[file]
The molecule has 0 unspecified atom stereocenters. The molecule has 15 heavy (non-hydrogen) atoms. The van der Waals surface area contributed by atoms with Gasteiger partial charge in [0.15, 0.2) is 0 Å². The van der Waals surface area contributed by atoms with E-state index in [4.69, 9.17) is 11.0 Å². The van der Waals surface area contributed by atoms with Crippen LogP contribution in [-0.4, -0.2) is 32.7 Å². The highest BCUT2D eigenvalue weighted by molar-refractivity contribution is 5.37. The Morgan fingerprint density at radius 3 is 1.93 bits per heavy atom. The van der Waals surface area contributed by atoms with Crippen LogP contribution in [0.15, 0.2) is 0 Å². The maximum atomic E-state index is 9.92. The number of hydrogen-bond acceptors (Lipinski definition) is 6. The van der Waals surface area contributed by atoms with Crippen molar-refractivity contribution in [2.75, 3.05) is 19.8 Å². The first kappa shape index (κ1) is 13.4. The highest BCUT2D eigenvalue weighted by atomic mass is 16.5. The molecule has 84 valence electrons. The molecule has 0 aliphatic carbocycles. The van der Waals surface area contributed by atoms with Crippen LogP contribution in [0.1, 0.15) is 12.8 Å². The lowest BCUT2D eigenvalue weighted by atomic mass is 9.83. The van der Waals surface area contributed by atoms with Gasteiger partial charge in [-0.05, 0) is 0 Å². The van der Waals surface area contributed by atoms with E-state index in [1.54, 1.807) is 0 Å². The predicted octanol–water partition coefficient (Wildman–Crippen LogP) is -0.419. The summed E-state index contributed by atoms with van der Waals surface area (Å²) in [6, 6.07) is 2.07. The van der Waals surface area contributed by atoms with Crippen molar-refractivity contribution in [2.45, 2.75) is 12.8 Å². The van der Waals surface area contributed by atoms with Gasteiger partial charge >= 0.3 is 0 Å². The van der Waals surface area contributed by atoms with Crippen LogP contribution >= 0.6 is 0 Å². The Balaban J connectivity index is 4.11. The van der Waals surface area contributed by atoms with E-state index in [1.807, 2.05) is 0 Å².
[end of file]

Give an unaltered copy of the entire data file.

The molecule has 0 unspecified atom stereocenters. The molecule has 15 heavy (non-hydrogen) atoms. The van der Waals surface area contributed by atoms with Gasteiger partial charge in [0.15, 0.2) is 0 Å². The van der Waals surface area contributed by atoms with E-state index in [4.69, 9.17) is 11.0 Å². The van der Waals surface area contributed by atoms with Crippen LogP contribution in [-0.4, -0.2) is 32.7 Å². The highest BCUT2D eigenvalue weighted by molar-refractivity contribution is 5.37. The Morgan fingerprint density at radius 3 is 1.93 bits per heavy atom. The van der Waals surface area contributed by atoms with Crippen LogP contribution in [0.15, 0.2) is 0 Å². The maximum atomic E-state index is 9.92. The number of hydrogen-bond acceptors (Lipinski definition) is 6. The van der Waals surface area contributed by atoms with Crippen molar-refractivity contribution in [2.75, 3.05) is 19.8 Å². The first kappa shape index (κ1) is 13.4. The highest BCUT2D eigenvalue weighted by atomic mass is 16.5. The molecule has 84 valence electrons. The molecule has 0 aliphatic carbocycles. The van der Waals surface area contributed by atoms with Crippen LogP contribution in [0.1, 0.15) is 12.8 Å². The lowest BCUT2D eigenvalue weighted by atomic mass is 9.83. The van der Waals surface area contributed by atoms with Gasteiger partial charge in [-0.05, 0) is 0 Å². The van der Waals surface area contributed by atoms with E-state index in [1.54, 1.807) is 0 Å². The predicted octanol–water partition coefficient (Wildman–Crippen LogP) is -0.419. The summed E-state index contributed by atoms with van der Waals surface area (Å²) in [6, 6.07) is 2.07. The van der Waals surface area contributed by atoms with Crippen molar-refractivity contribution in [2.45, 2.75) is 12.8 Å². The van der Waals surface area contributed by atoms with Gasteiger partial charge >= 0.3 is 0 Å². The van der Waals surface area contributed by atoms with Crippen LogP contribution >= 0.6 is 0 Å². The Balaban J connectivity index is 4.11. The van der Waals surface area contributed by atoms with E-state index in [1.807, 2.05) is 0 Å².